Column 2 requires a 6 which we can have arranged to preserve, but then a 7 which we cannot have preserved if we preserved the 6 and a king for the queen. Two spaces.

Column 3 has an easy 5 to take the 4, but needs a space each for the 2 and 10. Two spaces.

Columns 4 and 8 both require two and putting kings in spaces, so look very poor.

Column 10 also requires two spaces.
]]]]]]]]]]]]]]

Column 9 requires a space for the 10, but then the 4 and 3 both have homes. Uses just one space, and we can uncover a card! Column 9 is the place to dig, but there are two ways.

My “runner-up move”: We can prioritize some diamond action. Let’s try it: ge,gd (1 space),fd,id,super ie(uncover). We’ve put together K-ten of diamonds in d…, 9-6 lurk in j, and 54(3)2A are in e… nice progress on diamonds, but column e is badly junked up, and as said before, diamonds are not an exciting suit to finish. But there is a better option! One that “dominates”!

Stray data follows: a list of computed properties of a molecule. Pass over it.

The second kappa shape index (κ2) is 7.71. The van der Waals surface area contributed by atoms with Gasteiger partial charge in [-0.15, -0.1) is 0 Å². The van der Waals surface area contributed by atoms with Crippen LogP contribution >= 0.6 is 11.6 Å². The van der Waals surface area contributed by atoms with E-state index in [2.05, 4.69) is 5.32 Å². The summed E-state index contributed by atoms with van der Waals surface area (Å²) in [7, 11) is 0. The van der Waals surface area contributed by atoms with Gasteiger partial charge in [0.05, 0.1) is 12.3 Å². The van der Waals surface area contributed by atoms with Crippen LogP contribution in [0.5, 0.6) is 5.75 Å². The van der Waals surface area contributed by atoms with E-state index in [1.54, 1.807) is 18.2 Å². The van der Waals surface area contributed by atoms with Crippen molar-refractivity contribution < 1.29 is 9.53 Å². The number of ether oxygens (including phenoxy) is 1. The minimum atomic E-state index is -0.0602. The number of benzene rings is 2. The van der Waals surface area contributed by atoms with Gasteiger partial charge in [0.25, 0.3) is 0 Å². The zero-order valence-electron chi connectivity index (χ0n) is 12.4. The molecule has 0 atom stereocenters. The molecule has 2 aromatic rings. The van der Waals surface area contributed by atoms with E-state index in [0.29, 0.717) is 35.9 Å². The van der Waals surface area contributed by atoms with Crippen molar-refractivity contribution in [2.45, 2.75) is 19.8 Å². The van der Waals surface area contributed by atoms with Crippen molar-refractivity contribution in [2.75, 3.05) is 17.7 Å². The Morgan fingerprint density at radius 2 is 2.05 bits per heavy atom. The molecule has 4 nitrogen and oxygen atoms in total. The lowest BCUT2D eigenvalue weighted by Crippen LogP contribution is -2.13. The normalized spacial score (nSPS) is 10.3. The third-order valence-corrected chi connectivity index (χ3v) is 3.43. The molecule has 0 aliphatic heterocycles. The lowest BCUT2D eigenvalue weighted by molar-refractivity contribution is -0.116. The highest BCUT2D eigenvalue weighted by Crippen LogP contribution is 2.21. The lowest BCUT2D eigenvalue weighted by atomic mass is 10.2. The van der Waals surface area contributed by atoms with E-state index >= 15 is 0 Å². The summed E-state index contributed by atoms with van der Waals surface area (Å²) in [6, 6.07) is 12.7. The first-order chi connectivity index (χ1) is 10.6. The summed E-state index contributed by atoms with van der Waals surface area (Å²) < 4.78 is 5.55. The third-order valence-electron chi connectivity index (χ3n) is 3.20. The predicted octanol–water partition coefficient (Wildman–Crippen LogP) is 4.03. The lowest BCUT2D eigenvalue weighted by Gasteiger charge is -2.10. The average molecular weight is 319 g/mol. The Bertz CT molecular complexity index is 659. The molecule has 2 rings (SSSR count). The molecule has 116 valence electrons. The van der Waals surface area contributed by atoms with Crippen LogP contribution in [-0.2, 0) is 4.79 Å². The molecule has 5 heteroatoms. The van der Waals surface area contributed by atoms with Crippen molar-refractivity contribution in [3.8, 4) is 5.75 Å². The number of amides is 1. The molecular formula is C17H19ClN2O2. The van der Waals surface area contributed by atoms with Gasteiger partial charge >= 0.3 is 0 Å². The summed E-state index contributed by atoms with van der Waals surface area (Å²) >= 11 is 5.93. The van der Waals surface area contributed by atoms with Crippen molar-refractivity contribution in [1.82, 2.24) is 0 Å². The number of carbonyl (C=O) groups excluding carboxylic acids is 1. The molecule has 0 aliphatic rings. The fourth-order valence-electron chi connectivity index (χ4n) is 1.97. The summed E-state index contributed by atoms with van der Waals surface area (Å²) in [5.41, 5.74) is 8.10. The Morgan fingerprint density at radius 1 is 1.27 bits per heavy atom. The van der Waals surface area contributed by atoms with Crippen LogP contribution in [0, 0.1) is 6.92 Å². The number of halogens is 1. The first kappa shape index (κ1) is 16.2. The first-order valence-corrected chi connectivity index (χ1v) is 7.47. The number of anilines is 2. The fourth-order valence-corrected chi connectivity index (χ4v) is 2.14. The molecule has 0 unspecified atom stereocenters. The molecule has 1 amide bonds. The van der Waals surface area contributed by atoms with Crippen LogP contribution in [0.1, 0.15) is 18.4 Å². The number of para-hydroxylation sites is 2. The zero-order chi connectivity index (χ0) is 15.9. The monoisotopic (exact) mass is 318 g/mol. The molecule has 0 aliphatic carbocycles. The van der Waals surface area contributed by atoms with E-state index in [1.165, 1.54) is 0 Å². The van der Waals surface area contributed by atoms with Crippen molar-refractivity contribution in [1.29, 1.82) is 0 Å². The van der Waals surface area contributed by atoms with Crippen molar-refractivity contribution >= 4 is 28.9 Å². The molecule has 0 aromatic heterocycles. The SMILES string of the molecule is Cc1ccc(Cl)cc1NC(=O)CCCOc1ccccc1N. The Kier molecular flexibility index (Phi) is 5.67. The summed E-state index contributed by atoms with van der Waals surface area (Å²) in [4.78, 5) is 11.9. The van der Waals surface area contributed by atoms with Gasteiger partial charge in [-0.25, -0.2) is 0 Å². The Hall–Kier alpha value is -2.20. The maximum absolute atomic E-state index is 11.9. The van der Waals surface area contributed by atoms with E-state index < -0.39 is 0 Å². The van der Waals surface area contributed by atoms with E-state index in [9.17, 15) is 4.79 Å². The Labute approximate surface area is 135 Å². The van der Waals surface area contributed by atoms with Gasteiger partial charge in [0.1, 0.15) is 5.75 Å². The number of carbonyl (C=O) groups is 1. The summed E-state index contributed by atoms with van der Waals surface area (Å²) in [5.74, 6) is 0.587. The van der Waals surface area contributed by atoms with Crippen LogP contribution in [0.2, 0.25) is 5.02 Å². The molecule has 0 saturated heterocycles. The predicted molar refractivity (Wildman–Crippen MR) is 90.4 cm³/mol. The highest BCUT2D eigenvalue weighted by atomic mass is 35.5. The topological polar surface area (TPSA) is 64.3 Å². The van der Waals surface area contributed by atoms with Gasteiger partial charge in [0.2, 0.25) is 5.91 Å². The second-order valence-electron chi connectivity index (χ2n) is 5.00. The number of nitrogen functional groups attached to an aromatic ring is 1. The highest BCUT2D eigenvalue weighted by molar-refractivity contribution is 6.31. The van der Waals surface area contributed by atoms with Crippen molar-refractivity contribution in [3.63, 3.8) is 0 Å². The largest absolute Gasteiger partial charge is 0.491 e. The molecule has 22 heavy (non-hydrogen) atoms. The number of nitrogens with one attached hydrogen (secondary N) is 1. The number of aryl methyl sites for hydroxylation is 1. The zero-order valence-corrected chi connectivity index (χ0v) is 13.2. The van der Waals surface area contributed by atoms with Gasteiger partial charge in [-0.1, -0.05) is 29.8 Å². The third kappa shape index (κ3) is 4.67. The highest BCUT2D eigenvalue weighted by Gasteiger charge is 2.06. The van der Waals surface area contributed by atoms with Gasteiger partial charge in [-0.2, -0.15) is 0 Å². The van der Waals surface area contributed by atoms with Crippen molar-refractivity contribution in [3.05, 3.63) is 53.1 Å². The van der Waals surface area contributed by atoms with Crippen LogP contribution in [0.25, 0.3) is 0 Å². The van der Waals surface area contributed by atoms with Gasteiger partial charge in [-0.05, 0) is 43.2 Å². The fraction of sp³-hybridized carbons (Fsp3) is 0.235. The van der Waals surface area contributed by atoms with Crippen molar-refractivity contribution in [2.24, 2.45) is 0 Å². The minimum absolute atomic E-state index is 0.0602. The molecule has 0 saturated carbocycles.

My final move: As one key goal is to leave our “near space” atomic, we can still make progress in diamonds — with more work. If we do fj,fj(1space),ge,gd(2spaces),hg(1space),eh(super),eb(2spaces),jf(1space),jd,id,ih,ih(super+uncover), and wait until we see what is uncovered… we leave column 6 as a single 10, and 7 as a single queen — atomic. Column d has K-10 of diamonds, 10-6 lurk in j, and 54(3)2A are in h. Column h is also a clear run down from the king, allowing us to sort it soon when conditions permit.

This is so darn complicated I’ll write it out longer-hand to help make sure(r) I haven’t blown it:

fj,fj — clear column f onto j
ge,gd — 5 temporary home, queen to permanent home on d.
hg — Give up our space to the Q for all time but..
eh — start clearing column e
eb — stick that A-4 out of the way because we’ll put other stuff on h later
jf — put a 10 in the space (for all time)
jd — make an in-suit diamond move (jack)
id — now we’re digging in column 9, starting in-suit
ih — keep digging
ih (super) uncover!
with one space left!

—————-
BLobs:

Well, this is sure complicated! Three options, none of them like mine.